1 Omnia, quæ movent ad mortem, sunt Deo danda. Bracton, 1. 3, c. 5.
2 Æschin. cont. Ctesiph. Thus too hy our ancient law a well in which a person was drowned was ordered to be filled up, under the inspection of the coroner. Flet., l. 1, c. 25, $ 10; Fitzh., Abr., t. corone, 416.
1 A similar rule obtained among the ancient Goths : Si quis, me nesciente, quocun. que meo telo vel instrumento in perniciem suam abutatur; vel ex adibus meis cadat, vel inculat in puteum meum, quantumvis tectum et munitum, vel in cataractam, et sub molendino meo confringatur, ipse aliqua mulcta plectar ; ut in parte infelicitatis mere numeretur, habuisse vel ædificasse aliquod quo homo periret. Stiernhook de jure Goth. 1. 3, c. 4.
2 See Stimson, Am. Statute Law, SS 145, 1162. — Ed.
HUGHES v. CORNELIUS.
KING'S BENCH, 1680.
[Reported 2 Show. 232.) TROVER brought for a ship and goods, and on a special verdict there is found a sentence in the admiralty court in France, which was with the defendant.
And now per Curiam agreed and adjudged, that as we are to take notice of a sentence in the admiralty here, see Ladbroke v. Crickett, 2 Term Rep. 649, so ought we of those abroad in other nations, and we must not set them at large again, for otherwise the merchants would be in a pleasant condition ; for suppose a decree here in the Exchequer, and the goods happen to be carried into another nation, should the courts abroad unravel this? It is but agreeable with the law of nations that we should take notice and approve of the laws of their countries in such particulars. If you are aggrieved, you must apply yourself to the king and council; it being a matter of government, he will recommend it to his liege ambassador if he see cause; and if not remedied, he may grant letters of marque and reprisal.
And this case was so resolved by all the court upon solemn debate; this being of an English ship taken by the French, and as a Dutch ship in time of war between the Dutch and the French.1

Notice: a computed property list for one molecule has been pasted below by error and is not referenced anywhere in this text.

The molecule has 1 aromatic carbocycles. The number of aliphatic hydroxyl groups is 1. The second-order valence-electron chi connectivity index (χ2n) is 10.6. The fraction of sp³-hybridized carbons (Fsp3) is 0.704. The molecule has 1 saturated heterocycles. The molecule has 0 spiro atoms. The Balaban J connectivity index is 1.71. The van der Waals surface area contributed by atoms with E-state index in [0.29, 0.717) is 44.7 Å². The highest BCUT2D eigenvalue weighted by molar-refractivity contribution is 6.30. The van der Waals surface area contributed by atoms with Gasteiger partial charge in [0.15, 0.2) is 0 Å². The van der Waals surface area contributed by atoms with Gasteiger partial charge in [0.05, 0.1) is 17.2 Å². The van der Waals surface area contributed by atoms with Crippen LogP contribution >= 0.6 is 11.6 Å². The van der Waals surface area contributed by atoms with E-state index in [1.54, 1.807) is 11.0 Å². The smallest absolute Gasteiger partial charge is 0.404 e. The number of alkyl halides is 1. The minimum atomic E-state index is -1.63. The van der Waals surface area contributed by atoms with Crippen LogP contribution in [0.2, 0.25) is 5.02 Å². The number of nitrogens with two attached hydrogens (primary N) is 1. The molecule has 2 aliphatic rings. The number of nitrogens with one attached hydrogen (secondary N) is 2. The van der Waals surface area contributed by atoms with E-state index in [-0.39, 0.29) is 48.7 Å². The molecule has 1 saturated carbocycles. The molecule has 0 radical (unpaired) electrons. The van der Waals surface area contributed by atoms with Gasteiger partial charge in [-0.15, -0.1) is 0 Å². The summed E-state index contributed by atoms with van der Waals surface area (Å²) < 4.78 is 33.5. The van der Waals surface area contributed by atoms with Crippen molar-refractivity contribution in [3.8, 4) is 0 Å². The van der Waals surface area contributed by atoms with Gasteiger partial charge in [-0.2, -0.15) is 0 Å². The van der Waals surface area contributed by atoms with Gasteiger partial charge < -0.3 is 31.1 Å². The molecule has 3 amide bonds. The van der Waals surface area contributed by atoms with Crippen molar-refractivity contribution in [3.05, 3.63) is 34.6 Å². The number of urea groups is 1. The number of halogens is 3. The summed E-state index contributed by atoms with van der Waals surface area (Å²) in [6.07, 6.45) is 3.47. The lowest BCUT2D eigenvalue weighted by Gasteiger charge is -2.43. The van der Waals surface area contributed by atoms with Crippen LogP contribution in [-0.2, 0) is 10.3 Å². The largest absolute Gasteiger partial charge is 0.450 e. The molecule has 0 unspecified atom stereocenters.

Judgment for the defendants.
i The special verdict was, that one William Gault, a denizen of England, was owner of the ship at the time she was taken ; that the master of the ship was a native of Holland, but made a denizen of England ; that two of the sailors were Dutchmen, and the mate, with the eight other mariners, Englishmen ; that the ship was Dutch-built, and taken during the war between Holland and France, and condemned as a Dutch prize in the court of admiralty in France, and sold to the plaintiff Hughes under that sentence ; and that on her arrival in England, the defendant Cornelius and others, as the servants of William Gault, took and converted the ship to their own use. 8. c. Raym. 473. The sentence of the admiralty was produced under seal. 2 Ld. Raym. 893. But the court would not suffer this verdict to be argued, but ordered judgment to be entered for the plaintiff ; for sentence in a court of admiralty ought to bind generally, according to jus gentium, s. C. Skinner, 59, although the facts found by the special verdict were contrary to, and falsified the sentence in, the admiralty court. S. C. cited by Holt, C. J., who was counsel for the plaintiff, 2 Ld. Raym. 893, for the property is thereby altered, though the sentence be unjust. S. C. cited Ewer v. Jones, 2 Ld. Riym. 936. Carth. 225. 9 Mod. 66. Bull. N. P. 244, 245. It has, however, been determined that a sentence of condemnation in a foreign court of admiralty is not conclusive evidence that a ship was not neutral, unless it appear that the condemnation went upon that ground, Bernarde v. Motteux, Dougl. 54; but such a sentence is conclusive as to every thing that appears on the face of it, Barzillay v. Lewis, Park. GRIFFITH V. FOWLER.
SUPREME COURT OF VERMONT. 1846.